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Who Is Responsible For Our Water Pollution Woes?

April 27, 2012 | Comments: 0 | Views: 210

Life on our earth consists of a delicate balance. If something gets thrown out of whack, then many possibly unexpected changes incur. Like, for instance, our freshwater ecosystems. When humans allow chemicals, pesticides, waste products, and the like to get into the water, many negative things happen. Plants and water animals can be killed, food supplies may be exhausted, and shortages of clean water could occur. You've probably heard a lot about water pollution, but do you really know what it is and what it can do?

For starters, there are two basic types of water pollution:

* point source pollution which means that pollutants are coming from a specific location

* non-point source pollution when the overall source is something less specific, such as agricultural run-off or highway dirt

Both types of pollution are responsible for environmental and health problems; however, non-point source pollution is much harder to control than that which can be traced back to a single source.

Industrial, livestock, and chemical wastes that are allowed to flow into rivers and streams are a major source of pollution. The waters that receive them become poisonous, oxygen levels decrease, and the creatures that live in the water die. Such industries as refineries, automotive plants, paper mills, and power plants are known to dispose of waste materials by pumping them into rivers. For example, when heated water is released from power plants, it reduces the amount of oxygen in the water resulting in the death of aquatic plants and animals.

In addition, organic wastes are produced by slaughterhouses, meat processing plants, and other types of animal manufacturing enterprises. Microorganisms decompose the organic waste materials which uses up the oxygen in the water. Many times this is what has happened when a body of water begins to have an offensive smell. Inorganic wastes are toxic substances that, if exposed to in sufficient quantities, can impair the natural processes of the body. These wastes include heavy metals, acids, mercury, and other materials that are by-products of industry.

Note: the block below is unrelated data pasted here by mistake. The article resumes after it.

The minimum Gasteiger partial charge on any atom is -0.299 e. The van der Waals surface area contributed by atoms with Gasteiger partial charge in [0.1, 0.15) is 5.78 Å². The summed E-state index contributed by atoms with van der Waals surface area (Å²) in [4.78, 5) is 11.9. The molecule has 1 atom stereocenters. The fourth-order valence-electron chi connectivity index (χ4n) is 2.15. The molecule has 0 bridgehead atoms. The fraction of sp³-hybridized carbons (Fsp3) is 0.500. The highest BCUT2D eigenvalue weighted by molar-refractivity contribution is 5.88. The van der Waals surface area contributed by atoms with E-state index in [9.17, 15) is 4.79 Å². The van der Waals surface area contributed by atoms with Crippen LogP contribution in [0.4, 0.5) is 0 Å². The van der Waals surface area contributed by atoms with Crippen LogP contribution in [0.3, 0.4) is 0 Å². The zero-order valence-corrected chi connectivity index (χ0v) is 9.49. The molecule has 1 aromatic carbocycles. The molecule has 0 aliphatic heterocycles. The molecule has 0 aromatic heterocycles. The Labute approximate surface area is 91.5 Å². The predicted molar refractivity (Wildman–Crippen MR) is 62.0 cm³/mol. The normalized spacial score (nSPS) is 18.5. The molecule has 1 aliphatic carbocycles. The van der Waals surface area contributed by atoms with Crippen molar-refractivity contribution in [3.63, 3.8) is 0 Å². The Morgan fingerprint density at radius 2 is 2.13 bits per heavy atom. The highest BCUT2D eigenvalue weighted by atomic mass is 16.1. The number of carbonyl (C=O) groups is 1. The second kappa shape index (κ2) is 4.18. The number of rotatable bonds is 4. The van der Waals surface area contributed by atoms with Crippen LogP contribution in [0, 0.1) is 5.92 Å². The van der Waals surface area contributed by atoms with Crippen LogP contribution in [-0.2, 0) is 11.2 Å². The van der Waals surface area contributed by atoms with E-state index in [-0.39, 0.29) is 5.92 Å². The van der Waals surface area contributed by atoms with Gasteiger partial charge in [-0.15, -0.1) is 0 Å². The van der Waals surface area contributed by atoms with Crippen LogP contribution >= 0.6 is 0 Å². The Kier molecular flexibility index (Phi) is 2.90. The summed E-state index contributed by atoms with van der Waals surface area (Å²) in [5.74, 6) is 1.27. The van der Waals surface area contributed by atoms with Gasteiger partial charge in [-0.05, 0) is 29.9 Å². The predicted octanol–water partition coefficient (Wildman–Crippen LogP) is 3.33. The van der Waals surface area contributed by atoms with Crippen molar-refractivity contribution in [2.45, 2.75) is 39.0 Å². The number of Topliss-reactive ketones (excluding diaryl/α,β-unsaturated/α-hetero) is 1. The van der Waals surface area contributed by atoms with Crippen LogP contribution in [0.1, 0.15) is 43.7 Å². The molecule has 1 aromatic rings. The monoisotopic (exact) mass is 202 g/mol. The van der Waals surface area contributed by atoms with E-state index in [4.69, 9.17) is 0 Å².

You may be starting to think that all of the blame for water pollution can be laid at the door of industry and farming, but these things are only the tip of the iceberg. Actually, we as individuals are responsible for the largest percent of the pollution. There are approximately 7 billion people living in the world today, and if each one of them tossed or flushed one pollutant into our water resources today, that would mean 7 billion contaminants unrelated to manufacturing and agriculture.

If, for example, you threw a plastic water bottle into a lake or river today, you could be responsible for the deaths of countless aquatic creatures. Fish and other animals can become entangled in plastic mesh, strings, and pop can holders, or they may eat tiny pieces of the plastic which may kill them. It's estimated that it takes 450 to 1000 years for that one plastic bottle to decompose. Imagine how many animals it could damage in that length of time, then multiply it times 7 billion.

Other ways that people contribute to the pollution problem include the disposal of household wastes and sewage and the plethora of cleaning products and toiletries we all use every day. Every one of these products which we've grown to depend upon can contribute to your share of the pollution problem.

Looking for more information on emergency water filters? Separmatic Systems can provide you with all your water purification needs including diatomaceous earth filters and products.

Source: EzineArticles
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